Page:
John Corcoran 32:37
Yeah. I want to wrap up with my final question, which is I’m a big fan of gratitude. And if you look around at your peers and contemporaries, however, you wanted to find that so maybe others in your industry, other CEOs of companies, however you wanted to find it, who do you respect to admire? Who would you want to call out and thank
Darren Guccione 32:57
there’s a lot I, you know, I don’t want to be holistic, but, you know, I have a capacity that pulls out the positive aspects of people, right, because everyone has their sharp edges and their nuances. And, you know, for example, I think Steve Jobs was amazing, you know, read his book cover to cover, you know, studied as many videos and interviews as I possibly could. I think Elon Musk is amazing, I think, absolutely brilliant. Maybe he sees the world quite differently, more radically than others. But he’s an example, in the purest sense of living to the extreme. That’s such a re like, you know, 168 Hour Work Week, to invest every minute that you possibly can, into executing against your dreams and vision, and all of your objectives and goals. They think that makes them quite attractive as a leader, and as an innovator, because that’s what we look for. But, you know, there’s people that are not well known or not famous that had such a profound and positive impact on me there were a lot of people that I caddied for, you know, that taught me this is how you treat people. This is how you act like the gentleman, this is how, you know. You become professional and self actualized. Right, this is how you pursue and achieve your goals. And I you know, I had to clean the floor once with a toothbrush because I did something wrong. And at the time, you know, my first caddy master, he was rough around the edges I started carrying when I was 12. I left early i He wanted me to go to rounds that you know, eight hours to 10 hours a day. I would get there at 630 in the morning, get dropped off. I would caddy for for four and a half hours and then he’d want me to go out again one day I was tired, didn’t feel well and I had My mom picked me up. And the next day I showed up at work. He went in there and made me clean the bathroom including the toilet. Yeah, toothbrush. Needless to say, he taught me like, look, the whole premise of that was, it was very simple. It’s like, look, I’m trying to show you how to maximize the value of your day. And to get the absolute most of your day, when you have value. And it’s there waiting for you. Take it. Don’t don’t push it to the side go after it. And I’ll never forget that. Yeah. There were invaluable lessons. I know. That’s an extreme one. But it had a profound impact on me.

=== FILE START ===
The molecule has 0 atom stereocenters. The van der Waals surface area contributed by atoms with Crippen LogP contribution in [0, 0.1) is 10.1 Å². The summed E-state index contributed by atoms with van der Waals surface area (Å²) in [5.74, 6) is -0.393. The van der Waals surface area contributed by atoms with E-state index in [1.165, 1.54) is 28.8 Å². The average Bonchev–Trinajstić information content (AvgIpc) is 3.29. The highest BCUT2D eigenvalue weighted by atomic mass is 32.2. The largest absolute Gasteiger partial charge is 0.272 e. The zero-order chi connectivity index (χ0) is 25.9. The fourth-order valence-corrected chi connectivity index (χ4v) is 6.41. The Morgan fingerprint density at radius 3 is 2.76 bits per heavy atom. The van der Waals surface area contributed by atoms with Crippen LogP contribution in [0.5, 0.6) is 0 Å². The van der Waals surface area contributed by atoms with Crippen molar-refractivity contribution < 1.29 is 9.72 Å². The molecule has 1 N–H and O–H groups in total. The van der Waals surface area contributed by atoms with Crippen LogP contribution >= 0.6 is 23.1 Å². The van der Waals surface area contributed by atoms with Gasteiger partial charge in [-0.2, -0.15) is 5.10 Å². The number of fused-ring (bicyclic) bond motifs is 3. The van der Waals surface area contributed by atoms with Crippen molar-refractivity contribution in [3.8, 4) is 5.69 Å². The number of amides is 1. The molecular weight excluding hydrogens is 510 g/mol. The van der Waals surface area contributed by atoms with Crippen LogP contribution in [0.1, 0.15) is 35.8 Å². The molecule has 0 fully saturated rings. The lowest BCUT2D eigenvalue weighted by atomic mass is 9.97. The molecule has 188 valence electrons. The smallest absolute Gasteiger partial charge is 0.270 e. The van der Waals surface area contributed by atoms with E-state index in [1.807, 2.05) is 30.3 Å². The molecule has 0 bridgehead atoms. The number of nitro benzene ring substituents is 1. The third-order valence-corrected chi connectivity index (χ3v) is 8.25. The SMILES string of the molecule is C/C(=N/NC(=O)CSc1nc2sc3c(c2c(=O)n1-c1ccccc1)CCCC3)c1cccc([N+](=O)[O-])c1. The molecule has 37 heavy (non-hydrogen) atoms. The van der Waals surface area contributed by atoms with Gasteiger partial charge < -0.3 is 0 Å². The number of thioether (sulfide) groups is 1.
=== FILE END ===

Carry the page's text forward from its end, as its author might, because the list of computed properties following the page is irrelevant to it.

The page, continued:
John Corcoran 35:47
Yeah, no, I think back I like you know, coaches that I had younger, I come to the same way. And Elon Musk is getting a lot of blowback these days with some of the things that he’s done. I still think he’s amazing entrepreneur. Some of the time will tell you the story about I met him when Tesla was in the tank and was about to collapse around 2010. And interesting guy, amazing vision. Darren, this has been great. Where can people go to learn more about you and connect with you if they have questions or connect with a member of the team?
Darren Guccione 36:14
Sure, keepersecurity.com. And thank you so much for having me on today. I appreciate it.
John Corcoran 36:21
Thank you so much, Darren.